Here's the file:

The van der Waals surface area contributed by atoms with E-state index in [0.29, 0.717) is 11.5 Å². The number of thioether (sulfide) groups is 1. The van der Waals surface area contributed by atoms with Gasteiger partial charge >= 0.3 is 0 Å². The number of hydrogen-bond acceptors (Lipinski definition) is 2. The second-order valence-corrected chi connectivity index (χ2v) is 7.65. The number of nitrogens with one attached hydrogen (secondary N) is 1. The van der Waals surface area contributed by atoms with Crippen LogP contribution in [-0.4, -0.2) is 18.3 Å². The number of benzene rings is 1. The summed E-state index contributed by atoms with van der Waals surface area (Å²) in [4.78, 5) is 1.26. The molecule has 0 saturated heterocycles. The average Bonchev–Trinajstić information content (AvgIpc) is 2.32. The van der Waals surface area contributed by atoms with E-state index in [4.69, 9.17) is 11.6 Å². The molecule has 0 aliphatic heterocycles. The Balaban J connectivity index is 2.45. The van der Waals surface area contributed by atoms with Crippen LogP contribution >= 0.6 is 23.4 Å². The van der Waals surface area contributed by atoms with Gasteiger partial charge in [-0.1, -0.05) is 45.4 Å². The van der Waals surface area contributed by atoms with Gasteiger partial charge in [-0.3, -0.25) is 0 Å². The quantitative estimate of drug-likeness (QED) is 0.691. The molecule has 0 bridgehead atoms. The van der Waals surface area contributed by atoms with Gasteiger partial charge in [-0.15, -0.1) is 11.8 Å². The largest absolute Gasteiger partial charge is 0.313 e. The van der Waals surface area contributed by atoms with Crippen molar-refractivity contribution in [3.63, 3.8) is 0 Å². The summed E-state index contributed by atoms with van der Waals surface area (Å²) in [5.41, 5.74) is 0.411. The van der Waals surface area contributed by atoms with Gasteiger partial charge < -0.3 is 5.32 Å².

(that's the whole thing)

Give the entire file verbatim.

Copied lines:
The van der Waals surface area contributed by atoms with E-state index in [0.29, 0.717) is 11.5 Å². The number of thioether (sulfide) groups is 1. The van der Waals surface area contributed by atoms with Gasteiger partial charge >= 0.3 is 0 Å². The number of hydrogen-bond acceptors (Lipinski definition) is 2. The second-order valence-corrected chi connectivity index (χ2v) is 7.65. The number of nitrogens with one attached hydrogen (secondary N) is 1. The van der Waals surface area contributed by atoms with Crippen LogP contribution in [-0.4, -0.2) is 18.3 Å². The number of benzene rings is 1. The summed E-state index contributed by atoms with van der Waals surface area (Å²) in [4.78, 5) is 1.26. The molecule has 0 saturated heterocycles. The average Bonchev–Trinajstić information content (AvgIpc) is 2.32. The van der Waals surface area contributed by atoms with E-state index in [4.69, 9.17) is 11.6 Å². The molecule has 0 aliphatic heterocycles. The Balaban J connectivity index is 2.45. The van der Waals surface area contributed by atoms with Crippen LogP contribution >= 0.6 is 23.4 Å². The van der Waals surface area contributed by atoms with Gasteiger partial charge in [-0.1, -0.05) is 45.4 Å². The van der Waals surface area contributed by atoms with Gasteiger partial charge in [-0.3, -0.25) is 0 Å². The quantitative estimate of drug-likeness (QED) is 0.691. The molecule has 0 bridgehead atoms. The van der Waals surface area contributed by atoms with Gasteiger partial charge in [-0.15, -0.1) is 11.8 Å². The largest absolute Gasteiger partial charge is 0.313 e. The van der Waals surface area contributed by atoms with Crippen molar-refractivity contribution in [3.63, 3.8) is 0 Å². The summed E-state index contributed by atoms with van der Waals surface area (Å²) in [5.41, 5.74) is 0.411. The van der Waals surface area contributed by atoms with Gasteiger partial charge < -0.3 is 5.32 Å².